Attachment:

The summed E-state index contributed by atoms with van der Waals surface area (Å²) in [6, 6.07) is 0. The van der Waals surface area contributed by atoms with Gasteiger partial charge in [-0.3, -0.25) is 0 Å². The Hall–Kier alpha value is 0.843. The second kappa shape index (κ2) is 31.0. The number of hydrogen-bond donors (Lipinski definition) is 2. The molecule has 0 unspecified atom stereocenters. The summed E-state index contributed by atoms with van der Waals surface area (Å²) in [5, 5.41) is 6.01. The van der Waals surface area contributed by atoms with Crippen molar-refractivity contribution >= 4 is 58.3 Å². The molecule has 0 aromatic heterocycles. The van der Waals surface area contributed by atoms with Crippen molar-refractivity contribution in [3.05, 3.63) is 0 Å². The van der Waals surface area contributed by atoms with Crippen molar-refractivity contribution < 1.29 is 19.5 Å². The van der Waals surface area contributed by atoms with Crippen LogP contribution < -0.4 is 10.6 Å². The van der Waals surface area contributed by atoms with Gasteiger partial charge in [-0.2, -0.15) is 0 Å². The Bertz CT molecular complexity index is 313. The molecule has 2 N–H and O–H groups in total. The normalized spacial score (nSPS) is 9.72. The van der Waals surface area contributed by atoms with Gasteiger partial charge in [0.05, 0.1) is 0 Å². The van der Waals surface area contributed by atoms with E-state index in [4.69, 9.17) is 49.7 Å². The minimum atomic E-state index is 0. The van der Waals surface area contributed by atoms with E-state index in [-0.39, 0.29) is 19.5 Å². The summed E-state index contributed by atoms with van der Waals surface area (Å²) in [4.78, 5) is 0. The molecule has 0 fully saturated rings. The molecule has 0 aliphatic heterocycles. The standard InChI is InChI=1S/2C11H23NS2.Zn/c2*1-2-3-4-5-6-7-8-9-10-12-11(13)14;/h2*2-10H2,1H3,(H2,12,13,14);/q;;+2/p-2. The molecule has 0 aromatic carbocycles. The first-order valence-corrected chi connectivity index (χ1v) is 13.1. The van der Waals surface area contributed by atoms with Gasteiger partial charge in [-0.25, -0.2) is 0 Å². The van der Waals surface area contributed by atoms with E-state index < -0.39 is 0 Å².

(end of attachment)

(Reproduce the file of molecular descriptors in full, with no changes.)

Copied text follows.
The summed E-state index contributed by atoms with van der Waals surface area (Å²) in [6, 6.07) is 0. The van der Waals surface area contributed by atoms with Gasteiger partial charge in [-0.3, -0.25) is 0 Å². The Hall–Kier alpha value is 0.843. The second kappa shape index (κ2) is 31.0. The number of hydrogen-bond donors (Lipinski definition) is 2. The molecule has 0 unspecified atom stereocenters. The summed E-state index contributed by atoms with van der Waals surface area (Å²) in [5, 5.41) is 6.01. The van der Waals surface area contributed by atoms with Crippen molar-refractivity contribution >= 4 is 58.3 Å². The molecule has 0 aromatic heterocycles. The van der Waals surface area contributed by atoms with Crippen molar-refractivity contribution in [3.05, 3.63) is 0 Å². The van der Waals surface area contributed by atoms with Crippen molar-refractivity contribution < 1.29 is 19.5 Å². The van der Waals surface area contributed by atoms with Crippen LogP contribution < -0.4 is 10.6 Å². The van der Waals surface area contributed by atoms with Gasteiger partial charge in [-0.2, -0.15) is 0 Å². The Bertz CT molecular complexity index is 313. The molecule has 2 N–H and O–H groups in total. The normalized spacial score (nSPS) is 9.72. The van der Waals surface area contributed by atoms with Gasteiger partial charge in [0.05, 0.1) is 0 Å². The van der Waals surface area contributed by atoms with E-state index in [4.69, 9.17) is 49.7 Å². The minimum atomic E-state index is 0. The van der Waals surface area contributed by atoms with E-state index in [-0.39, 0.29) is 19.5 Å². The summed E-state index contributed by atoms with van der Waals surface area (Å²) in [4.78, 5) is 0. The molecule has 0 fully saturated rings. The molecule has 0 aliphatic heterocycles. The standard InChI is InChI=1S/2C11H23NS2.Zn/c2*1-2-3-4-5-6-7-8-9-10-12-11(13)14;/h2*2-10H2,1H3,(H2,12,13,14);/q;;+2/p-2. The molecule has 0 aromatic carbocycles. The first-order valence-corrected chi connectivity index (χ1v) is 13.1. The van der Waals surface area contributed by atoms with Gasteiger partial charge in [-0.25, -0.2) is 0 Å². The van der Waals surface area contributed by atoms with E-state index < -0.39 is 0 Å².